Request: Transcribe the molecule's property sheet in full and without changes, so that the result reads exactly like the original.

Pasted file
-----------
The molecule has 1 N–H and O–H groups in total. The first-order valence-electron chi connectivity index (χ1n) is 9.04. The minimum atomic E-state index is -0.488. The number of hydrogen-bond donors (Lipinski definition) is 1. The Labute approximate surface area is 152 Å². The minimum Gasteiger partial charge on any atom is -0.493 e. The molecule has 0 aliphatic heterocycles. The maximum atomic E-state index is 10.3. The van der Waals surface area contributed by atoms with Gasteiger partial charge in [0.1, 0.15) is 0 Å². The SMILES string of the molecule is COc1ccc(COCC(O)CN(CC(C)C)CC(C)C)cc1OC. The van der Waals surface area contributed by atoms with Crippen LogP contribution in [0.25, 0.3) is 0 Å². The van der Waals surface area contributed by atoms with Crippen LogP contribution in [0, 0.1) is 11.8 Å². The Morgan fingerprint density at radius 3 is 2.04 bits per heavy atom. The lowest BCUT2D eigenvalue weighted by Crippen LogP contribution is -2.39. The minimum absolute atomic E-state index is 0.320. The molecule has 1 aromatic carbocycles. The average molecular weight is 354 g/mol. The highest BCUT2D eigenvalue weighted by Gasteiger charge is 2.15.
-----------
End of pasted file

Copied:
The molecule has 1 N–H and O–H groups in total. The first-order valence-electron chi connectivity index (χ1n) is 9.04. The minimum atomic E-state index is -0.488. The number of hydrogen-bond donors (Lipinski definition) is 1. The Labute approximate surface area is 152 Å². The minimum Gasteiger partial charge on any atom is -0.493 e. The molecule has 0 aliphatic heterocycles. The maximum atomic E-state index is 10.3. The van der Waals surface area contributed by atoms with Gasteiger partial charge in [0.1, 0.15) is 0 Å². The SMILES string of the molecule is COc1ccc(COCC(O)CN(CC(C)C)CC(C)C)cc1OC. The van der Waals surface area contributed by atoms with Crippen LogP contribution in [0.25, 0.3) is 0 Å². The van der Waals surface area contributed by atoms with Crippen LogP contribution in [0, 0.1) is 11.8 Å². The Morgan fingerprint density at radius 3 is 2.04 bits per heavy atom. The lowest BCUT2D eigenvalue weighted by Crippen LogP contribution is -2.39. The minimum absolute atomic E-state index is 0.320. The molecule has 1 aromatic carbocycles. The average molecular weight is 354 g/mol. The highest BCUT2D eigenvalue weighted by Gasteiger charge is 2.15.